* I would have thought the VERY first thing the cops/Holmes would have done when they found the "dead" wife was to ask for her DNA to compare against. Silly to just trust the hair brush now that they had a live sample.

    * WAY too many cock jokes in this and the previous episode.

    * I don't get why Sherlock felt uncomfortable violating the "Anonymous" part of AA for a dead guy.

    * LeStrade's breakdown and admission that Holmes was right about him was very satisfying.

    * The cops had NO ONE actually on site in the subway during the money exchange? WTH?

    * Interesting side-story (micro-story) of LeStrade trying to get Watson to take another job -- apparently because it pained him to see Holmes with someone else.

    * I never got the impression from the Doyle books that Holmes CHOSE Lestrade. Rather, Lestrade just happened to be the detective he was stuck with time after time. And, IIRC, Sherlock was utterly dismissive of Lestrade in the books.

    * No one thought to check the "dead" wife's finances?

  • nullnull2654 Mar 08, 2014

    I think violating the anonymous part is difficult for you when you are a member of that community yourself. I think it must feel like treason.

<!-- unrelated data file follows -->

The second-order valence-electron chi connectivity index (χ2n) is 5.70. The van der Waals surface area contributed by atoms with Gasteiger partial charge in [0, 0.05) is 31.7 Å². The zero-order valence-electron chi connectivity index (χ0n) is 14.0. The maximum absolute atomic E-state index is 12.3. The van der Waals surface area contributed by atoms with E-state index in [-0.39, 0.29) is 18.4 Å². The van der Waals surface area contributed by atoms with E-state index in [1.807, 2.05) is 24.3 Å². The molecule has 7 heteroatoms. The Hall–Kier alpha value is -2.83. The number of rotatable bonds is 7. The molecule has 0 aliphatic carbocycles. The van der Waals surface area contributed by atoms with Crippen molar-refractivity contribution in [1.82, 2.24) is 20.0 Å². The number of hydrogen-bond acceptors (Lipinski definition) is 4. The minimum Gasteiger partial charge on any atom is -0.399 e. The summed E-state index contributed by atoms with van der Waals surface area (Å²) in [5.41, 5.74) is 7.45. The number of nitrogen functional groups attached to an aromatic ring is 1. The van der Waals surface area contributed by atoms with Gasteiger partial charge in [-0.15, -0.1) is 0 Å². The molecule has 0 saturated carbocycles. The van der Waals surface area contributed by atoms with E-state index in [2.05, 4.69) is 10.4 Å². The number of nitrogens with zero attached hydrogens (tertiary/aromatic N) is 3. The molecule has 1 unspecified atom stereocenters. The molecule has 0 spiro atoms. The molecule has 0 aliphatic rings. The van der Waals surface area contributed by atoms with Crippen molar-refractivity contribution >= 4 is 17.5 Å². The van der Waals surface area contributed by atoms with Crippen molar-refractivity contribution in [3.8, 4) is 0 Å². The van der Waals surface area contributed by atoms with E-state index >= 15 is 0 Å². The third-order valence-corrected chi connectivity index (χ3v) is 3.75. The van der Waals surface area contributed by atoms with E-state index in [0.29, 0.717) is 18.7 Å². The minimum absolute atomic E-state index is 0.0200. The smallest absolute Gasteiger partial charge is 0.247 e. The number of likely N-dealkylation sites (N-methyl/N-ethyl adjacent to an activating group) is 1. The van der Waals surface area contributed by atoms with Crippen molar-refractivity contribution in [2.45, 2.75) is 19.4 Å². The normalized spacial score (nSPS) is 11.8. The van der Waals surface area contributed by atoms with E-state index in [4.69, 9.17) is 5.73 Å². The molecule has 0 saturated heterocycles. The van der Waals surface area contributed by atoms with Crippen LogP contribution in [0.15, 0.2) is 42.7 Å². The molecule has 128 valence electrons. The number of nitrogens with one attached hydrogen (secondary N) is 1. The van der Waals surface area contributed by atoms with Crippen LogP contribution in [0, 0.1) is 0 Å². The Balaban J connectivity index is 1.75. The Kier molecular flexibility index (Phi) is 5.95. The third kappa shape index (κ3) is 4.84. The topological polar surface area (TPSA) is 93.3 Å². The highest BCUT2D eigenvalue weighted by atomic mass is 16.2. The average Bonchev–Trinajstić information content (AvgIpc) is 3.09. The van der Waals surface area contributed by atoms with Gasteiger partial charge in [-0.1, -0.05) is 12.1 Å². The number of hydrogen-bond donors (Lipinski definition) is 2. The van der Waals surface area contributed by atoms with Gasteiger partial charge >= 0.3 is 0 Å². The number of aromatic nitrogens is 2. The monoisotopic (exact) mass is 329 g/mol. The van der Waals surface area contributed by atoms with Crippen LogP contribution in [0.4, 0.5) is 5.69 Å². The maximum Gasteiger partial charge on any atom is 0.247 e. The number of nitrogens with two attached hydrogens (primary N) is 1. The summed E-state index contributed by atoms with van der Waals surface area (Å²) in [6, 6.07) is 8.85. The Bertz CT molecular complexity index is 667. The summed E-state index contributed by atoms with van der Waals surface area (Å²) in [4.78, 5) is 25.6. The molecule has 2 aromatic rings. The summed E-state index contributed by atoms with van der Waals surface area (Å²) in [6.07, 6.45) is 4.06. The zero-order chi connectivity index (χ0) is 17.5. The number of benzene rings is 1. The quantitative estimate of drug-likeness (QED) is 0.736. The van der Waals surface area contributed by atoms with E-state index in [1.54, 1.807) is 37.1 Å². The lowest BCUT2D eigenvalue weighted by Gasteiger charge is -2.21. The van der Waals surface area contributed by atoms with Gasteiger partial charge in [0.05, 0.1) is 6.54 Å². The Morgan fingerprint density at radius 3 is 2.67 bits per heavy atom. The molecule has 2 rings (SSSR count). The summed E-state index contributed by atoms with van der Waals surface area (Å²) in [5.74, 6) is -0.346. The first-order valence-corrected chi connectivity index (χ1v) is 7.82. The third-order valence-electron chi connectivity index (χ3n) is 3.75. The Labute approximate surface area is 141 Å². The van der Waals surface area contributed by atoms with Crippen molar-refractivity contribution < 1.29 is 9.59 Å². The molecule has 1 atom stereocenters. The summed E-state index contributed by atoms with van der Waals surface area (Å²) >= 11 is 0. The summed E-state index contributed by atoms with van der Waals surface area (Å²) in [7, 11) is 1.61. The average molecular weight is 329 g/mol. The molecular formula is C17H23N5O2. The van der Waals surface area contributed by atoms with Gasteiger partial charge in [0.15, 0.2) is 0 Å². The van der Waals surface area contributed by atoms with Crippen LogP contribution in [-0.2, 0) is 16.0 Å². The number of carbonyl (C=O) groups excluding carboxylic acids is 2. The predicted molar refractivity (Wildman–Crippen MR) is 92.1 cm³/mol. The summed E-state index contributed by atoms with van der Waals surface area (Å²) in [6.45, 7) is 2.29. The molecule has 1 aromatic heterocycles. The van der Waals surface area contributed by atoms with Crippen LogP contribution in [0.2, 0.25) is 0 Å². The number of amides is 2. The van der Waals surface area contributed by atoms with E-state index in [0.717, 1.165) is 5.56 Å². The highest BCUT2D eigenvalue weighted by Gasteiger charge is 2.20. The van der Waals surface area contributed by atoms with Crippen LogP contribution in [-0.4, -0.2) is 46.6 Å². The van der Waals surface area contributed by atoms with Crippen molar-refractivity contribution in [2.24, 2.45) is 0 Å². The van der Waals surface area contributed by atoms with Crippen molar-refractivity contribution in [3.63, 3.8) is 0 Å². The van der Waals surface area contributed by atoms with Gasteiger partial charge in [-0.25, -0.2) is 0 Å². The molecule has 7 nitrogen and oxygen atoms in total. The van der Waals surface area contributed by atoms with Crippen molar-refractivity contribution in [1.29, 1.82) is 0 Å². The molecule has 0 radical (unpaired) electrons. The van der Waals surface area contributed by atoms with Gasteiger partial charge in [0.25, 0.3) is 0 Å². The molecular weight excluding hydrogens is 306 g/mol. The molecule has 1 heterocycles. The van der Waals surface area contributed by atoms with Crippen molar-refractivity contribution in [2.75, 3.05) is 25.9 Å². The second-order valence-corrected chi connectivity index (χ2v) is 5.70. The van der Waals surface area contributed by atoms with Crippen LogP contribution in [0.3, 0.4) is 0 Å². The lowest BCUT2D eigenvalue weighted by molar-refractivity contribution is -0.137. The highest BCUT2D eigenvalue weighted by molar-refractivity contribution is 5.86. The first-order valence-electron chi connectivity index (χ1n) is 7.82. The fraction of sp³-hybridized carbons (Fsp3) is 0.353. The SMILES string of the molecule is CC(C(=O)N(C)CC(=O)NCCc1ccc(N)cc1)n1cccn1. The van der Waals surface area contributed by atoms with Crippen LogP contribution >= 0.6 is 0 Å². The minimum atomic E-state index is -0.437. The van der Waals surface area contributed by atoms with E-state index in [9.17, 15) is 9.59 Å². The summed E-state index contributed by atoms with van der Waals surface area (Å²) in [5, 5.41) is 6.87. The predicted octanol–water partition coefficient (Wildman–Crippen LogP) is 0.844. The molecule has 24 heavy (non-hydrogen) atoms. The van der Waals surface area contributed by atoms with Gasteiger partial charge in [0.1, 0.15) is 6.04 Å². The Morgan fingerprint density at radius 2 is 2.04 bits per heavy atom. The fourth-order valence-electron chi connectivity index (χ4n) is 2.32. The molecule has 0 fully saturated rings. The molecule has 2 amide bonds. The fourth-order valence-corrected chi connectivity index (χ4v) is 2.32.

• Grumpyclown Mar 08, 2014

    "The cops had NO ONE actually on site in the subway during the money exchange? WTH?" - I thought the same, but, at that point, it did work to plant a seed in my mind that he was actually guilty (the husband), so it ended up being a nice distraction.

  • current Mar 09, 2014

    Actually, when you think about it - and I do - they didn't need a plant as such, a 'normal' rail cop would've done. Patsy drop guy may've been twitchy about one about but surely used to it. That is instead of the usual someone talking to their sleeve. Why don't cops ever fake a cell phone call - it really bugs me?

  • Kallenprice97 Mar 10, 2014

    Hah! Love it. Great point.

  • Extispex Mar 08, 2014

    This comment has been removed.

  • MollyPoppy Mar 08, 2014

    I truly enjoyed this episode. This show always makes me smile.